A Travellerspoint blog

President Clinton and Little Rock — Woo Pig Sooie!


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I'm visiting the final state in the South to see the 42nd President of the U.S. and to try and find a razorback. I'm off to Arkansas!


Upon arriving in Little Rock, Jason and I started exploring the city at the "little rock." The city was named for a small rock outcropping that served as a landmark while traveling up the Arkansas river and was commonly used as a crossing point to get over the river. "Little rock" wasn't really anything to see, but there was a nice waterfront trail that led to some informative signs about the city. While I read the signs, Jason studied the Native American carvings.


The waterfront tourist signs and statues were only able to keep our attention briefly, another sign had caught our eye. We saw our first sign of a razorback in the area! The trail took us over the river which offered a nice view of downtown (you can see some of the hotels, like the brick Peabody, and a couple of the taller buildings).


After crossing the river into North Little Rock, it didn't take long for us to find the razorback. It was huge! In fact, it was over 300 ft long and weighed over 1,500 tons! As you probably guessed, this wasn't the same razorback as the University of Arkansas mascot. In fact, this razorback wasn't even alive. This razorback was the USS Razorback, a submarine built and deployed in the Pacific during World War II. Despite finding its final resting place in Arkansas, the Razorback was named after a species of whale, not a hog. Before boarding the ship, Jason and I played with some of its weapons.



While I read the memorial for the submarine veterans, Jason sat in one of the deck guns and pretended to shoot enemy aircraft. Both of us were eager to head below deck.


It was tight moving around in the sub. The ceilings were low and had plenty of objects that could knock your head. The first room we entered was the very rear of the ship which contained bunks and torpedoes. Our guide told us that the bunks always had someone sleeping in them (as soon as someone woke up, they switched places with someone on a different shift). Some of the bunks were under the torpedoes, only allowing about 8 inches of space. I couldn't imagine sleeping pressed against a torpedo as the ship bounced through the water!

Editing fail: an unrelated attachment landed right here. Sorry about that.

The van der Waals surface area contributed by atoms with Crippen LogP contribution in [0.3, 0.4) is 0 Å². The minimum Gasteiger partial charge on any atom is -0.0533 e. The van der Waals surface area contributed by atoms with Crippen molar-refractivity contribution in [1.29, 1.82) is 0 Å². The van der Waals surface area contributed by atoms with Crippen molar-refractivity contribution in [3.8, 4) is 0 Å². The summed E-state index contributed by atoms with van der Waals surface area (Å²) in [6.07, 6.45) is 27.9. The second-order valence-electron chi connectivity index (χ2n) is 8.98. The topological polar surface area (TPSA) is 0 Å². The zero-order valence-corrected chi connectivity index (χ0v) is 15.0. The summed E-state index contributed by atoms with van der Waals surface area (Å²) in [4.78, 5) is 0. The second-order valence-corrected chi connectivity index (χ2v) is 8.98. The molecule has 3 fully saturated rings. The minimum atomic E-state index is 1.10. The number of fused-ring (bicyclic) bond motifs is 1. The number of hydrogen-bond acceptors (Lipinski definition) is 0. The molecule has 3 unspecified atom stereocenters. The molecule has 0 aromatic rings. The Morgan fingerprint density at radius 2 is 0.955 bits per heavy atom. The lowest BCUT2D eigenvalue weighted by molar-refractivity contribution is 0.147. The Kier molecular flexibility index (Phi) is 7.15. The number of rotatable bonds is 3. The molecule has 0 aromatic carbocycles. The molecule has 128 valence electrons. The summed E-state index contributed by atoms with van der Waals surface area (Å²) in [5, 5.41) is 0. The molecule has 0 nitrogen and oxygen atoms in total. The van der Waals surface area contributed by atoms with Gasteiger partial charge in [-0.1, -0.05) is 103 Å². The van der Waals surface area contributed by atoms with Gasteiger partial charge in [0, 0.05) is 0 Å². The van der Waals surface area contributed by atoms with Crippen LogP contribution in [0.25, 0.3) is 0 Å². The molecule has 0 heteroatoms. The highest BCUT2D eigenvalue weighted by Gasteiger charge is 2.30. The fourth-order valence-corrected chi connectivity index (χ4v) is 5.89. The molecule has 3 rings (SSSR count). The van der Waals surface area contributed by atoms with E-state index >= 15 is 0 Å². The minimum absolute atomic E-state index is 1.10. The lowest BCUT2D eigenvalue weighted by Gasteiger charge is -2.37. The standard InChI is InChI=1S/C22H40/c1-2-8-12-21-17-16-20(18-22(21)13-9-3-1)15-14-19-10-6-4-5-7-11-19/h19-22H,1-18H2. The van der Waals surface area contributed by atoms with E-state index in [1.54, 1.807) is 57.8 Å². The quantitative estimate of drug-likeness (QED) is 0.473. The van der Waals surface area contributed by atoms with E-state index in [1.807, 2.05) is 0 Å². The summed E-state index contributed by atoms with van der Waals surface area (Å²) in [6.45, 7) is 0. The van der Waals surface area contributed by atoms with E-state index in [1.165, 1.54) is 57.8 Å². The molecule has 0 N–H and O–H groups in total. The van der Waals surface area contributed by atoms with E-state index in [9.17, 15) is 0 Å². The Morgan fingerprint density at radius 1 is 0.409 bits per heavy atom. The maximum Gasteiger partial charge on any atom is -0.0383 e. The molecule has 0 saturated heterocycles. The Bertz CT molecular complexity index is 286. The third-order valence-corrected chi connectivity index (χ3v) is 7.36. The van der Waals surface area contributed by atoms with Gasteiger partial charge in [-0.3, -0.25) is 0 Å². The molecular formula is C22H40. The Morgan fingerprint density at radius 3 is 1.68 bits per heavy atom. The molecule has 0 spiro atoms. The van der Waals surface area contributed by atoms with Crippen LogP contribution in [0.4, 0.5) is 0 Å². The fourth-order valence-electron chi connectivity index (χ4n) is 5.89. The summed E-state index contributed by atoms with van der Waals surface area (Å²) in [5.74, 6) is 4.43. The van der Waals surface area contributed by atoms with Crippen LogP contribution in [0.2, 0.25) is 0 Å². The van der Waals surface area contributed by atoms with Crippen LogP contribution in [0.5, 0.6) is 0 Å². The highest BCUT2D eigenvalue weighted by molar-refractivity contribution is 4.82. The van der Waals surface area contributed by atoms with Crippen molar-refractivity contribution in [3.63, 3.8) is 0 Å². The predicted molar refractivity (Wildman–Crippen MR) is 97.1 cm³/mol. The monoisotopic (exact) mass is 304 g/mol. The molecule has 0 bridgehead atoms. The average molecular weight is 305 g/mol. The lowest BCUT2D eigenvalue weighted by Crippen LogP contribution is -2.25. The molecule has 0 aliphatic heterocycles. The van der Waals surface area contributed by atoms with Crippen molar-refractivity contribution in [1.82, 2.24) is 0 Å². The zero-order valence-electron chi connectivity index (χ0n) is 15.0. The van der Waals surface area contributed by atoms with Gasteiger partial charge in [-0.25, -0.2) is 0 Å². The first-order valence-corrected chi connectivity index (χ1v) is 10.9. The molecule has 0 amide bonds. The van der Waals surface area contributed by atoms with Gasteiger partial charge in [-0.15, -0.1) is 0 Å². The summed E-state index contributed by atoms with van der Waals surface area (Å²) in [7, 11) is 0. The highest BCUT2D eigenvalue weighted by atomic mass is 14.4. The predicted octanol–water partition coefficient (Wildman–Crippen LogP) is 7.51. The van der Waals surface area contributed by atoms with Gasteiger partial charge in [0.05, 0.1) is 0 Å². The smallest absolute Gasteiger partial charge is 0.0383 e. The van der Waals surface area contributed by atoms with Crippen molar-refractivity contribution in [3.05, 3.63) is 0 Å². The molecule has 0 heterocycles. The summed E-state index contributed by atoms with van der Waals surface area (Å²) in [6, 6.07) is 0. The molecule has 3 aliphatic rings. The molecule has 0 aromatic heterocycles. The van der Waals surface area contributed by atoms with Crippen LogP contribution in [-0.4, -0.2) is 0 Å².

Moving from section to section, we had to crawl through the bulkheads (yet another place you could bump your head). The next section we entered contained the controls for steering the submarine. It would be weird to have to drive a ship like this without being able to see (the periscope was in a totally different section of the boat!). There was only 8 people in our tour group, and we barely fit into any space. The typical crew was 80 sailors, but they could have up to 145 on the boat!




You may have noticed that the controls and signs in the sub are in a foreign language. In 1970 the sub was sold to Turkey, who then used it for another 30 years.

We kept moving forward in the boat, passing the engineering room with the engines (which you can kind of see in the back of the picture of the guide). The sub was diesel powered, which meant that it had to stay near the surface to supply the engines with fresh air. The ship also contained tons and tons of lead batteries to power its systems when it went into a deep dive. Let me put this into perspective, as a sailor you slept in a room with 20 other guys hanging 16 inches above and below you with 2 locomotive-size diesel engines producing deafening noise, running in a metal tube that captured leaking exhaust, producing copious amounts of heat, and are sitting on top of tons of lead batteries. Oh, and everyone is smoking to pass the time. Who is ready to serve on a submarine?


The guide is holding the emblem of the submarine that contained its kill record and rescue record (I forget how to actually interpret the symbols). We moved out of engineering and onto the bridge. We could look out of the periscope, look at maps, and see the communication equipment. There still wasn't much space, but it looked like a much better work environment than engineering. After walking through another set of bunks we entered the kitchen.




The best part of living on the sub was the food. Two full time cooks were on staff and cooked nearly all day. The sailors ate very well, and rotated in and out of the small kitchen. There were pictures of the crew in the kitchen, and again I was surprised at the number of people smoking. You would think that fresh air would be at a premium on the boat, especially in the kitchen. We left the kitchen and walked through the captain's quarters and finally into the front torpedo section. This section was similar to the rear torpedo section, except the front had twice as many torpedoes and launching tubes.


We left the sub and gulped down the fresh air. I had only been on the sub for about an hour, but it felt great to be back above deck. Jason and I had casually decided to take the tour, but it ended up being an incredible experience (granted we are two engineers that enjoy learning about this stuff).